Mastrojanni Brunello di Montalcino 2017

Heady notes of red cherry, baked tomato, provençal herbs, and potpourri play across the nose and palate, with savoury nuances emerging over time. The palate is brisk and moderately firm with a sweet, sappy quality to the fruit. Highly muscular tannins. Needs time. 92pts.

San Polo Brunello di Montalcino 2017, Vigna Podernovi

Very appealing floral nose, with intriguing hints of pumpkin spice, tea leaf, and red fruit. Brisk acidity gives way to a dense, yet layered palate. Mouthcoating tannins frame the finish. Needs 4 – 5 years to soften. 92pts.

Caparzo Brunello di Montalcino 2017, Vigna La Casa

Initially fruity, with ripe red cherry aromas. Overtime aromas and flavours of black truffle, graphite, and sweet tobacco develop. The palate is very fresh with a broad, fleshy mouthfeel that gives way to powerful tannins. Needs time. 92pts.

OTHER HIGHLY RECOMMENDED WINES:

Regular cuvées from: Agostina Pieri, Barbi, Canalicchio di Sopra, Caparzo, Castello Romitorio, Castello Tricerchi, Castiglion del Bosco, Col d’Orcia, La Fornace, Poggio di Sotto, Tenuta di Sesta

Vigna cuvées from: Castiglion del Bosco “Campo del Drago”, La Fornace “Vigna Origini”

This Brunello di Montalcino 2017 article was originally written for Good Food Revolution. Want to learn more about artisanal food, wine, beer and spirits.? Check out their excellent website.

Photo credit for all pictures goes to the Consorzio del Vino Brunello di Montalcino.

Education Reviews

A Vinophile’s Guide to Brunello di Montalcino Wines

In the 1970s, the Tuscan municipality of Montalcino was home to some 30 wineries producing DOC-level red wines sold primarily within Italy. Now, the region boasts well over 200 producers and bottlers. Elevated to the coveted DOCG status in 1980, Brunello di Montalcino wines are among the most sought after Italian wines today.

Side note: This Brunello di Montalcino wines article was also produced as a sponsored video (in partnership with the Consorzio del Brunello di Montalcino).  To watch, just scroll down to the bottom and click play. If you enjoy the video, consider subscribing (click here) to my YouTube wine education channel so you never miss an episode. 

Montalcino lies forty kilometres south of Siena and roughly 50 kilometres inland from the Tyrrhenian Sea. This fortified, medieval town is perched atop a lone hill that rises from the gentle pasture lands of the Unesco World Heritage Val d’Orcia region. It is from the vineyards that surround Montalcino that the fabled Brunello di Montalcino wines are produced.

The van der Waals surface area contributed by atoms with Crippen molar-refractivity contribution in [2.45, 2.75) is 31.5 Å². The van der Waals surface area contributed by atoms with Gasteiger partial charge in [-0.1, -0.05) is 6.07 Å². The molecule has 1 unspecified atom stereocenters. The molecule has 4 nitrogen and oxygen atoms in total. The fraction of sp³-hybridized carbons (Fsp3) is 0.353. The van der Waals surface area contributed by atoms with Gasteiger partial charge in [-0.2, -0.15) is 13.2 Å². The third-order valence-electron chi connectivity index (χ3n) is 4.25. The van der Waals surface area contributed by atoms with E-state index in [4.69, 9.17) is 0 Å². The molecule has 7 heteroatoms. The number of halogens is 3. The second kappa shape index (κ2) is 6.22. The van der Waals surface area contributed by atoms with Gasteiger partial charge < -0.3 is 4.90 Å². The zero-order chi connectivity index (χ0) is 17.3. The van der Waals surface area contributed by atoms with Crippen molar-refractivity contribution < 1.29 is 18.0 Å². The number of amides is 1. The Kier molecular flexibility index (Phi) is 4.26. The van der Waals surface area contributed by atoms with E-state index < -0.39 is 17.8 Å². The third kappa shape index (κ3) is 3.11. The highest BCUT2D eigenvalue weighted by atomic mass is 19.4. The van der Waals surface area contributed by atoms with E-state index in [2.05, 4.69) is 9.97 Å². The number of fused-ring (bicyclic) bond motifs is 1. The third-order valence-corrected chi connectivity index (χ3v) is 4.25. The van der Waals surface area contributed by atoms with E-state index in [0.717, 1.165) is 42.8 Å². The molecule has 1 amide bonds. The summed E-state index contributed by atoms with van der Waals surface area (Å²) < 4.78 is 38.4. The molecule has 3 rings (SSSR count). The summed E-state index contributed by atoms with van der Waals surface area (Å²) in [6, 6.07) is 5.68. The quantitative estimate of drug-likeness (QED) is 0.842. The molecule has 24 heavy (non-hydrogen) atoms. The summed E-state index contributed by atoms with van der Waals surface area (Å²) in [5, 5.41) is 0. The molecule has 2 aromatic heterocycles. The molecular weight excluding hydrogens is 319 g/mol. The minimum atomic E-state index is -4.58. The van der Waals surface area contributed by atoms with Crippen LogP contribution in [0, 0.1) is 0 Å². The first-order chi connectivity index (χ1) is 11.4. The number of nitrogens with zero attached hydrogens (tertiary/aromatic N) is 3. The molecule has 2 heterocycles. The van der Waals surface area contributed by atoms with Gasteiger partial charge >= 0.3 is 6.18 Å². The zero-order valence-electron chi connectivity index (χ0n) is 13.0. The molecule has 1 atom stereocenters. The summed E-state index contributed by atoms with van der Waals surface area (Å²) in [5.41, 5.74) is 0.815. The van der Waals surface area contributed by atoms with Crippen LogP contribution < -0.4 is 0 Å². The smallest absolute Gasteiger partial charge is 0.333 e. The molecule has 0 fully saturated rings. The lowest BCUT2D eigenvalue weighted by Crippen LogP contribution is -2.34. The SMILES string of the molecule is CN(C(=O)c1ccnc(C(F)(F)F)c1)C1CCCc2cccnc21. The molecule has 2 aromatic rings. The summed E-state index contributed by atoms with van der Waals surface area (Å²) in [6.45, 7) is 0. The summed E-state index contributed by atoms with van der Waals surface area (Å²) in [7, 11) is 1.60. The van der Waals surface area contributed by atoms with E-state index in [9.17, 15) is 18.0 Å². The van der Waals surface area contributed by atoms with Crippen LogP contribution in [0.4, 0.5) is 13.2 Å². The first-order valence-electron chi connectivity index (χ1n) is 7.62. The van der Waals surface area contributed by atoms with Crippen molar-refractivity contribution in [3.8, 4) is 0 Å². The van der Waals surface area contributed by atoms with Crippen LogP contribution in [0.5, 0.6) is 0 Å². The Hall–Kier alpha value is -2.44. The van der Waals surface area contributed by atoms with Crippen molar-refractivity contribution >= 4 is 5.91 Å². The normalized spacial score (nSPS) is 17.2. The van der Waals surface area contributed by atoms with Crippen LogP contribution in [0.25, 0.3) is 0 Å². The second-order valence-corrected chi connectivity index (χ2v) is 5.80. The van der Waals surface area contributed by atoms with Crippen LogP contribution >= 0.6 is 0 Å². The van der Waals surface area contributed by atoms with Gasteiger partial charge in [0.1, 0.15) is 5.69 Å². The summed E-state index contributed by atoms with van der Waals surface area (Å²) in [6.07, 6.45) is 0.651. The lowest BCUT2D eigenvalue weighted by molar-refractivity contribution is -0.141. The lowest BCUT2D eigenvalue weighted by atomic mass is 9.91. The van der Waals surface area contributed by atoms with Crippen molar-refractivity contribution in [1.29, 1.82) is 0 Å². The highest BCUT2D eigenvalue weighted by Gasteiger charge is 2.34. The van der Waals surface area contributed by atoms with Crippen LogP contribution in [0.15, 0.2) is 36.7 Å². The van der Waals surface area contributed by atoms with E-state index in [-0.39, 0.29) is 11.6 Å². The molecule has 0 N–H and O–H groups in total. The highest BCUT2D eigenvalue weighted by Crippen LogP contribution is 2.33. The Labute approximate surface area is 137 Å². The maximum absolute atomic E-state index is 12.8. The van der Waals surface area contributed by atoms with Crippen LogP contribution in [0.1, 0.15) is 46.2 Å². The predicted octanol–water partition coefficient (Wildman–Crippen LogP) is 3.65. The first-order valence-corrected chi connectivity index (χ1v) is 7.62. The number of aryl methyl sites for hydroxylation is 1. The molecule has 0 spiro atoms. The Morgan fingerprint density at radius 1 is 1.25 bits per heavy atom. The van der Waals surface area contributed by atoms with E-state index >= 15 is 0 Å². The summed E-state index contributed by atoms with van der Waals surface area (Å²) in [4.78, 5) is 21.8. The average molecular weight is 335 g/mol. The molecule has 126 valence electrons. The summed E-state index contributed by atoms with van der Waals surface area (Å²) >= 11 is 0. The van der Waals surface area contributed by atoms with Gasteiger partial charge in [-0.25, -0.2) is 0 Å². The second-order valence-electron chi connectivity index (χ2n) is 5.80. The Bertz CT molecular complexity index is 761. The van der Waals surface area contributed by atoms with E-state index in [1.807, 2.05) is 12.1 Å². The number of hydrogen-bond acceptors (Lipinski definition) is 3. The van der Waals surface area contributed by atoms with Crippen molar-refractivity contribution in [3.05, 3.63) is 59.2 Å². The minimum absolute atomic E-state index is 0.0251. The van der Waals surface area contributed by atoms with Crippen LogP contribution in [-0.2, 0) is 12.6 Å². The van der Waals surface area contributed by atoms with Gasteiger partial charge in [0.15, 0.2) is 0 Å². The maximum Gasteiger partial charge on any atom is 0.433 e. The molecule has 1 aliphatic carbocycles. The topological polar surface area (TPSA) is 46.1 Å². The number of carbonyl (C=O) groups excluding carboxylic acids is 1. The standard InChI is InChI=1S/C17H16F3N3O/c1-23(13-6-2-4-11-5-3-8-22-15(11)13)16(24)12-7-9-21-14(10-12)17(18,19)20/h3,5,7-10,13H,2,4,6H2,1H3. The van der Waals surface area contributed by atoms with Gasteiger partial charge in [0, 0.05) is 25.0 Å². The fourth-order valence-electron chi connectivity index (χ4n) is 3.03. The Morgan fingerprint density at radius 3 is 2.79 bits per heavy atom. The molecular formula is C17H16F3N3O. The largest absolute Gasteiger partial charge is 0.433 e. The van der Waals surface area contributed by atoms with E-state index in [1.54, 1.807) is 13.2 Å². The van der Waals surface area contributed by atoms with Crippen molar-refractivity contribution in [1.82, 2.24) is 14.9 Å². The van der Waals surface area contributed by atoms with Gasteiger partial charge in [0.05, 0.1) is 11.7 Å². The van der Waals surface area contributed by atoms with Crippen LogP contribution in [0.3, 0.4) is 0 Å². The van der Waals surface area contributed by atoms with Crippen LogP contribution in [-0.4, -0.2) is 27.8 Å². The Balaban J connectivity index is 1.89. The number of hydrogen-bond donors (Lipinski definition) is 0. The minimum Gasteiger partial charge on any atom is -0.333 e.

Among the rolling pasture lands of the Val d’Orcia, rises a lone hill. Perched near the top is the medieval village of Montalcino. 

Montalcino enjoys a warm, dry Mediterranean climate. The region is sheltered from rain and hail by Mount Amiata to its south east. Conditions are cooler at higher elevations. From mid-slope to the higher reaches, a significant difference in day to nighttime temperatures slows down vine ripening. This results in ripe, concentrated, tannic wines ably balanced by fresh acidity.

Many millions of years ago most of Italy was underwater. Tuscany lay under a shallow sea with the top of Montalcino emerging like a small island in its midst. Over the span of numerous geological eras, the oceans receded and returned in the area around Montalcino, causing massive landslides pulling soils from the summit toward the middle of the hill.

These influences, coupled with volcanic activity from the now extinct Mount Amiata, created an incredible diversity of soils in the region. Lower lying vineyards have lighter, more fertile, alluvial soils for the most part, whereas higher vineyard sites tend to be rockier, with limestone and marl-rich soils.

Many millions of years ago Tuscany lay under a shallow sea, with the top of Montalcino emerging like a small island in its midst.

The commune of Montalcino spans over 31 000 hectares, with a mere 15% devoted to grape vines. Forests, olive groves, and seeded crop lands cover much of the territory. While international demand is high, the Consorzio del Vino Brunello di Montalcino (the grower and winery consortium for Brunello di Montalcino wines) only permits a 3% annual increase in total vineyard acreage so as to protect the region’s rich biodiversity.

Whereas many Tuscan Sangiovese strongholds allow blending in of secondary grape varieties, Brunello di Montalcino wines are made exclusively from Sangiovese. Historically, one specific group of Sangiovese clones (referred to locally as ‘Brunello’, or more specifically ‘Sangiovese Grosso’) was planted. This is no longer the case.